Theodore Roosevelt National Park to round up, auction wild horsesMEDORA, N.D. (AP) — Officials at Theodore Roosevelt National Park in western North Dakota plan to round up more than 100 wild horses this fall to thin a bloated herd.
MEDORA, N.D. (AP) — Officials at Theodore Roosevelt National Park in western North Dakota plan to round up more than 100 wild horses this fall to thin a bloated herd.
The surplus horses will be sold at auction Sept. 28 at a sales ring in Wishek. Horse advocates are mounting Facebook campaigns to spread the word in the hopes of placing the horses with caring buyers, The Forum newspaper reported.
Advocates of the horses have tracked the park's herd for years and keep a registry listing each horse and its lineage. They say that after the last roundup in the park, in 2009, eight of the 77 horses auctioned off ended up at slaughterhouses.
"They are more worthy of ending up with good, loving families instead of on a dinner plate," said Eileen Norton, who launched "Wild in North Dakota," a Facebook page promoting the horses that now has almost 15,000 followers. "They deserve life after living wild."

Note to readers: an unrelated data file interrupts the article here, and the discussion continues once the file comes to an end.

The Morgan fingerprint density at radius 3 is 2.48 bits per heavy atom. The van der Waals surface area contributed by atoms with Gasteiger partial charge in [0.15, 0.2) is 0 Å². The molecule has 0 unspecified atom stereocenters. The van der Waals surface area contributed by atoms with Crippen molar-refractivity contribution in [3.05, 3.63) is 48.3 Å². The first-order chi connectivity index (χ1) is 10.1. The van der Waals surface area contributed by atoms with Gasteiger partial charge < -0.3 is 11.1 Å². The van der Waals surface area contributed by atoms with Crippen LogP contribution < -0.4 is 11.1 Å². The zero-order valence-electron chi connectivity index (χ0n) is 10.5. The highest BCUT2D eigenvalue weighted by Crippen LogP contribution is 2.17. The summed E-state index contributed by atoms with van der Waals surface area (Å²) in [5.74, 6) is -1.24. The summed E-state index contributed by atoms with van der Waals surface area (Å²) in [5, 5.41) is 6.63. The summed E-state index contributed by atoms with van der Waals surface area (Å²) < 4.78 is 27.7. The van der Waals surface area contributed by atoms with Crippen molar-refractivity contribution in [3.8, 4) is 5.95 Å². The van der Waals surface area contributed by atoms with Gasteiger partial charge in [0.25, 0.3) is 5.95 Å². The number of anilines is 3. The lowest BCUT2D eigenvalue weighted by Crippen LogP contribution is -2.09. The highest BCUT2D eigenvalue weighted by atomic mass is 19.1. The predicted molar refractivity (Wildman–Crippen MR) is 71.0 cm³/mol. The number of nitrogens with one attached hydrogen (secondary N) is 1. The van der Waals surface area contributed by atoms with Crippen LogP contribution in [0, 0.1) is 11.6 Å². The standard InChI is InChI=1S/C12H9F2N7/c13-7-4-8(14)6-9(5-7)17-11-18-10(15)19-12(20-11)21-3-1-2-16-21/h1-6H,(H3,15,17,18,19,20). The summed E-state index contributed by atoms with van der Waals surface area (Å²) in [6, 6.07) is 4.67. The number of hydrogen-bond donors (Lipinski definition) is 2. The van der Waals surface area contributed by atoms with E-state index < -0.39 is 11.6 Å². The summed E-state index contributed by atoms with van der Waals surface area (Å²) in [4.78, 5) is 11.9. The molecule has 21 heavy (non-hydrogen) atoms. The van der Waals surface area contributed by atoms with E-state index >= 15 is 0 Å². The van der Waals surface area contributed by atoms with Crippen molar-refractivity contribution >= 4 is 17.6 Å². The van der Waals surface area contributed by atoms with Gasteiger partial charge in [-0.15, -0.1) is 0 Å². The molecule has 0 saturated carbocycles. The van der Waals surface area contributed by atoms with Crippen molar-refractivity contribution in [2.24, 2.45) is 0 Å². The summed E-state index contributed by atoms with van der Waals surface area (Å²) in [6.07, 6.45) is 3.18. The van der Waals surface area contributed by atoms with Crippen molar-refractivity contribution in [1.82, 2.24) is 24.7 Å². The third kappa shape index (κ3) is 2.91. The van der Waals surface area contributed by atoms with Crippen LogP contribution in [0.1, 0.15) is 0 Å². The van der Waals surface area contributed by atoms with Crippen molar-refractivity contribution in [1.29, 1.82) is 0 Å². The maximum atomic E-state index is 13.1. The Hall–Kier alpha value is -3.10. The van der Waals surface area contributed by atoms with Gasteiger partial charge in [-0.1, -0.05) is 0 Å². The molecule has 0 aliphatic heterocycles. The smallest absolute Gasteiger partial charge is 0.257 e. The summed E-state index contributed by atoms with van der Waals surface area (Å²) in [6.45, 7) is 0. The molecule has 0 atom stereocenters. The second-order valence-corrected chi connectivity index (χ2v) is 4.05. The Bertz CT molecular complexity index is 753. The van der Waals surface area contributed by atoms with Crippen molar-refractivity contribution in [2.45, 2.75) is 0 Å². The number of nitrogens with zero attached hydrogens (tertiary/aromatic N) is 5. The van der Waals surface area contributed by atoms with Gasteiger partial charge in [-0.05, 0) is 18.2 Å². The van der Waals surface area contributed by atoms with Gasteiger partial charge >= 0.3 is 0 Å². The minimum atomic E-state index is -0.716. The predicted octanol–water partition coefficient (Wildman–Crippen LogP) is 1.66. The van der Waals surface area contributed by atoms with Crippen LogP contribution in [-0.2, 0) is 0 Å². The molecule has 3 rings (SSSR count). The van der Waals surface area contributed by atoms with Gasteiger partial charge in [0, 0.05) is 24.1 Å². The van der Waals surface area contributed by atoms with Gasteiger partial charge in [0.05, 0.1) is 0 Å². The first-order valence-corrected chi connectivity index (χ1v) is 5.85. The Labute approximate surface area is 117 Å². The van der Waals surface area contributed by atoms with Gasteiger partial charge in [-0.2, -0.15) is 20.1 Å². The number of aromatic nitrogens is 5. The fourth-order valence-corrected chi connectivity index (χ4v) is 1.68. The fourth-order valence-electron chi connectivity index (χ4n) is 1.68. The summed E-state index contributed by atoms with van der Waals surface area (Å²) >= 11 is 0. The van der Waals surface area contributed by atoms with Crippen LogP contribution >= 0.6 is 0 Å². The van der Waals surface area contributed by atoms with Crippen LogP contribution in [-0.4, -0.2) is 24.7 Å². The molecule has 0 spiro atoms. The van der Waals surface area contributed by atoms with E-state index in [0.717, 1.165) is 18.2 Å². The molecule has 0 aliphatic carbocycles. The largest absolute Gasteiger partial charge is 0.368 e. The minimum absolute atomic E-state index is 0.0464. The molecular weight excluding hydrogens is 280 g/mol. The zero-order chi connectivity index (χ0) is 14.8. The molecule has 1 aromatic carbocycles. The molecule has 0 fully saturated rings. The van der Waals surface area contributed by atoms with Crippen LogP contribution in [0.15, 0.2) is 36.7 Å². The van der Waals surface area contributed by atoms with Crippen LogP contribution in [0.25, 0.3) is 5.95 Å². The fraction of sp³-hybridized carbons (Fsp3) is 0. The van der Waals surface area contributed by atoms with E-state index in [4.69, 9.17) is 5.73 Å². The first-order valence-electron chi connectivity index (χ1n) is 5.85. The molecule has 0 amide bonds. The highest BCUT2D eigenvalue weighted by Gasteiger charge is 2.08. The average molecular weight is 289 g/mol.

The park maintains a demonstration herd of what it calls feral horses to commemorate the wild horses that roamed the rugged Badlands when Theodore Roosevelt ranched in the area during the 1880s, before his life in politics took him to the White House.
"It's one of those iconic western scenes to see the Badlands with these horses," park spokeswoman Eileen Andes said.
There are more than 200 horses in the herd, but the ideal size is fewer than 100, Andes said. The horses share the grass with buffalo, elk and deer, and populations of the animals must be controlled to prevent overgrazing. For horses and buffalo, that means periodic roundups and removals.
"Our ultimate goal is to have these horses adopted," said Bill Whitworth, the park's chief of resource management.
Norton, who first saw the horses 32 years ago while attending Dickinson State University, now lives near San Diego following a diplomatic career that included a posting in Japan, where she was dismayed to learn that fresh horse meat is considered a delicacy
"I just really thought these guys deserve to have their stories told," she said of the horses. "My job first and foremost is to raise awareness of the herd."
Marylu Weber, who has followed the park horses for almost 15 years, runs another Facebook community, North Dakota Badlands Horse, with more than 2,300 followers from around the world. She began volunteering for the park on behalf of the horses in 1999, and has kept the North Dakota Badlands Horse Registry since the 2009 roundup.
"We've got people from all over the country wanting these horses," she said.
Wishek, a town of 1,000 people, has embraced the auction and the influx of horse lovers that could turn out to bid. The community plans musical entertainment and fundraising meals for the horse crowd.
"We're going to make it a big deal," said Laura Hochhalter, president of the Wishek Association of Commerce.